Canada takes action on food safety
September 21, 2009
by FoodBusinessNews.net Staff
OTTAWA — The Government of Canada on Sept. 11 unveiled a series of initiatives designed to strengthen its food safety system, backed by a $75 million investment that will act on all 57 recommendations made by Sheila Weatherill, an independent investigator and the former head of Edmonton’s Capital Health Authority. The report was commissioned following a foodborne illness outbreak in 2008 due to Listeria contamination of processed meats.
"The government of Canada’s highest priority is the safety of Canadians," said Gerry Ritz, Agriculture Minister. "We are making significant investments to hire more inspectors; update technologies and protocols; and, improve communication so that Canadians have the information they need to protect their families."
As part of the initiative, the government will:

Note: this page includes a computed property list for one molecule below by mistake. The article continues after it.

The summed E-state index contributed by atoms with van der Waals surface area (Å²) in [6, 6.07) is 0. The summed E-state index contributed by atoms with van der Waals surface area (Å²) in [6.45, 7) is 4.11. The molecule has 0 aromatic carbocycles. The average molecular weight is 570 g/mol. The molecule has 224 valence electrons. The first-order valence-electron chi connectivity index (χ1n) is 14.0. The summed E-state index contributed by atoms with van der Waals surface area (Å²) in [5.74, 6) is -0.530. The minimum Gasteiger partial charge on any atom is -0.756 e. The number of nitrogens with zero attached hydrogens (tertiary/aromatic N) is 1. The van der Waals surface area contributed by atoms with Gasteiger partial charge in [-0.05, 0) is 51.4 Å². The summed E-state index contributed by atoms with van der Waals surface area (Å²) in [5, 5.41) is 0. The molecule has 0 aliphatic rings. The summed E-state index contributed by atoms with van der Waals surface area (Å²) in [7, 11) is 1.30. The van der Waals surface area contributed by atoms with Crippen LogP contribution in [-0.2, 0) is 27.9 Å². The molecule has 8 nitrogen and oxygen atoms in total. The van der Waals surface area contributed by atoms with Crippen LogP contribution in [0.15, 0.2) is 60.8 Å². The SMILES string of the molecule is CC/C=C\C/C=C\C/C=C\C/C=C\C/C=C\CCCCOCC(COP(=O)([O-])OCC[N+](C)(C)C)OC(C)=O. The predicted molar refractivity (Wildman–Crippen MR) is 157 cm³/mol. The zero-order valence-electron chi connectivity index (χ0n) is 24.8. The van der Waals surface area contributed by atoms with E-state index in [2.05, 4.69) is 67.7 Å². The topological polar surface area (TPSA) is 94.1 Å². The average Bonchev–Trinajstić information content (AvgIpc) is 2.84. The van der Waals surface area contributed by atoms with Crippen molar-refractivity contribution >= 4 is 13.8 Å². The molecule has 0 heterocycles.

• hire 166 new food safety staff members with 70 focusing on ready-to-eat-meat facilities;
• provide 24/7 availability of health risk assessment teams to improve support to food safety investigations;
• improve coordination among federal and provincial departments and agencies;
• improve communications to vulnerable populations before and during a foodborne illness outbreak;
• improve tracking of potential foodborne illness outbreaks through a national surveillance system;
• improve detection methods for Listeria monocytogenes and other hazards in food to reduce testing time and enable more rapid response during food safety investigations, as well as expanding the government’s ability to do additional Listeria testing; and
• initiate a third-party audit to make sure Canada’s food inspection system has the right resources dedicated to the right priorities.
The $75 million investment comes on top of $113 million set aside by the government in 2008 for food safety.
To view the full report, click here.